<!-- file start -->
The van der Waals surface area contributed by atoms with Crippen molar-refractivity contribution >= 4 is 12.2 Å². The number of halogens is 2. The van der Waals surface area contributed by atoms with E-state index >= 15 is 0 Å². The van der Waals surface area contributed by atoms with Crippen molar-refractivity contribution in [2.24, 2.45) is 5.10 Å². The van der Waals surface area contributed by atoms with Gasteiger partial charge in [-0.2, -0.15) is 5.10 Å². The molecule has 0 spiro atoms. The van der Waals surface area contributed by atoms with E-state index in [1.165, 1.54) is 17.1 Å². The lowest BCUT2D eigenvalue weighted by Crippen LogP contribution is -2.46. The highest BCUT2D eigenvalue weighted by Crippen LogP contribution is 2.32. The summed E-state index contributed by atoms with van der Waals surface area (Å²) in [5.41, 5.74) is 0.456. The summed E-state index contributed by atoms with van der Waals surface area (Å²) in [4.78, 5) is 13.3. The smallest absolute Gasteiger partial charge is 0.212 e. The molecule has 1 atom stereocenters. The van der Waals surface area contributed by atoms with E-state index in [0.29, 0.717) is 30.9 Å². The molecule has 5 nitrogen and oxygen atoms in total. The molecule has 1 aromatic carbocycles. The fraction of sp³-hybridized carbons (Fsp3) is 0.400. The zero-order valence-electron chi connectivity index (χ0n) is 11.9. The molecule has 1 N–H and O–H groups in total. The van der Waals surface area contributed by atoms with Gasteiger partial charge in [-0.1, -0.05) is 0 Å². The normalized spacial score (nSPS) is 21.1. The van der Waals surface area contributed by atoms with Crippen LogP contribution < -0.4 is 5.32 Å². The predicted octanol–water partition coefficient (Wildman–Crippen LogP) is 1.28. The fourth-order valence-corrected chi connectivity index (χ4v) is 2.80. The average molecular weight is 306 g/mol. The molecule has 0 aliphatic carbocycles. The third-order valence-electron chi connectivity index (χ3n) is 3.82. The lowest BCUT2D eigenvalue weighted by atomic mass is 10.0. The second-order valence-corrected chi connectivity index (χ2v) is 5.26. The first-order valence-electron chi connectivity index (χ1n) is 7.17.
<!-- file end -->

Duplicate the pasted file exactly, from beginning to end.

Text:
The van der Waals surface area contributed by atoms with Crippen molar-refractivity contribution >= 4 is 12.2 Å². The number of halogens is 2. The van der Waals surface area contributed by atoms with E-state index >= 15 is 0 Å². The van der Waals surface area contributed by atoms with Crippen molar-refractivity contribution in [2.24, 2.45) is 5.10 Å². The van der Waals surface area contributed by atoms with Gasteiger partial charge in [-0.2, -0.15) is 5.10 Å². The molecule has 0 spiro atoms. The van der Waals surface area contributed by atoms with E-state index in [1.165, 1.54) is 17.1 Å². The lowest BCUT2D eigenvalue weighted by Crippen LogP contribution is -2.46. The highest BCUT2D eigenvalue weighted by Crippen LogP contribution is 2.32. The summed E-state index contributed by atoms with van der Waals surface area (Å²) in [5.41, 5.74) is 0.456. The summed E-state index contributed by atoms with van der Waals surface area (Å²) in [4.78, 5) is 13.3. The smallest absolute Gasteiger partial charge is 0.212 e. The molecule has 1 atom stereocenters. The van der Waals surface area contributed by atoms with E-state index in [0.29, 0.717) is 30.9 Å². The molecule has 5 nitrogen and oxygen atoms in total. The molecule has 1 aromatic carbocycles. The fraction of sp³-hybridized carbons (Fsp3) is 0.400. The zero-order valence-electron chi connectivity index (χ0n) is 11.9. The molecule has 1 N–H and O–H groups in total. The van der Waals surface area contributed by atoms with Gasteiger partial charge in [-0.1, -0.05) is 0 Å². The normalized spacial score (nSPS) is 21.1. The van der Waals surface area contributed by atoms with Crippen LogP contribution < -0.4 is 5.32 Å². The predicted octanol–water partition coefficient (Wildman–Crippen LogP) is 1.28. The fourth-order valence-corrected chi connectivity index (χ4v) is 2.80. The average molecular weight is 306 g/mol. The molecule has 0 aliphatic carbocycles. The third-order valence-electron chi connectivity index (χ3n) is 3.82. The lowest BCUT2D eigenvalue weighted by atomic mass is 10.0. The second-order valence-corrected chi connectivity index (χ2v) is 5.26. The first-order valence-electron chi connectivity index (χ1n) is 7.17.